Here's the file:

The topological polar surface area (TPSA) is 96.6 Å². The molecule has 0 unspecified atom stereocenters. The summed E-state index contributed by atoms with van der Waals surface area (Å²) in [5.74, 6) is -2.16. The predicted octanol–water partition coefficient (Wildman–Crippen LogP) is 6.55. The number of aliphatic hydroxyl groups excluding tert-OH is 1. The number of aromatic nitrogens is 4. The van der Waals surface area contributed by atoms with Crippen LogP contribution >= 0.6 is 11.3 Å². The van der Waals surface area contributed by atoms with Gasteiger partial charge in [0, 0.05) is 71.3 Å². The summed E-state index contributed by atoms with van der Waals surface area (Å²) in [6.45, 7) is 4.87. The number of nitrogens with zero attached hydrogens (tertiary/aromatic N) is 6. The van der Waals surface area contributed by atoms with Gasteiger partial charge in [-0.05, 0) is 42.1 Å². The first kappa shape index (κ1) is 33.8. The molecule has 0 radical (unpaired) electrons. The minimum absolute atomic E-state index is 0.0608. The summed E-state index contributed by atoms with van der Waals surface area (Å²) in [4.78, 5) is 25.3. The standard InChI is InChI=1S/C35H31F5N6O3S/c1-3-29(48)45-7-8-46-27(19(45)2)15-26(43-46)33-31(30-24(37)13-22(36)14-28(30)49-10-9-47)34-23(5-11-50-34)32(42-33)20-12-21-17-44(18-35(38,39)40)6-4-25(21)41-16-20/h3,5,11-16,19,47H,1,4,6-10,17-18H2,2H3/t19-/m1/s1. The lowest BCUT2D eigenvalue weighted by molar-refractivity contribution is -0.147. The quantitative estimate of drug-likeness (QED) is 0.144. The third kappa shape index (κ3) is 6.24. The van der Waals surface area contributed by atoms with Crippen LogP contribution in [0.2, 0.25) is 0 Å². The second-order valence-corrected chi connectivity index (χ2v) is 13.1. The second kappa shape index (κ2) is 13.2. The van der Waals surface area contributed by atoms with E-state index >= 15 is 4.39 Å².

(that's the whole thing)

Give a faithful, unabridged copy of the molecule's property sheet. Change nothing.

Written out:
The topological polar surface area (TPSA) is 96.6 Å². The molecule has 0 unspecified atom stereocenters. The summed E-state index contributed by atoms with van der Waals surface area (Å²) in [5.74, 6) is -2.16. The predicted octanol–water partition coefficient (Wildman–Crippen LogP) is 6.55. The number of aliphatic hydroxyl groups excluding tert-OH is 1. The number of aromatic nitrogens is 4. The van der Waals surface area contributed by atoms with Crippen LogP contribution >= 0.6 is 11.3 Å². The van der Waals surface area contributed by atoms with Gasteiger partial charge in [0, 0.05) is 71.3 Å². The summed E-state index contributed by atoms with van der Waals surface area (Å²) in [6.45, 7) is 4.87. The number of nitrogens with zero attached hydrogens (tertiary/aromatic N) is 6. The van der Waals surface area contributed by atoms with Gasteiger partial charge in [-0.05, 0) is 42.1 Å². The first kappa shape index (κ1) is 33.8. The molecule has 0 radical (unpaired) electrons. The minimum absolute atomic E-state index is 0.0608. The summed E-state index contributed by atoms with van der Waals surface area (Å²) in [4.78, 5) is 25.3. The standard InChI is InChI=1S/C35H31F5N6O3S/c1-3-29(48)45-7-8-46-27(19(45)2)15-26(43-46)33-31(30-24(37)13-22(36)14-28(30)49-10-9-47)34-23(5-11-50-34)32(42-33)20-12-21-17-44(18-35(38,39)40)6-4-25(21)41-16-20/h3,5,11-16,19,47H,1,4,6-10,17-18H2,2H3/t19-/m1/s1. The lowest BCUT2D eigenvalue weighted by molar-refractivity contribution is -0.147. The quantitative estimate of drug-likeness (QED) is 0.144. The third kappa shape index (κ3) is 6.24. The van der Waals surface area contributed by atoms with Crippen LogP contribution in [0.2, 0.25) is 0 Å². The second-order valence-corrected chi connectivity index (χ2v) is 13.1. The second kappa shape index (κ2) is 13.2. The van der Waals surface area contributed by atoms with E-state index >= 15 is 4.39 Å².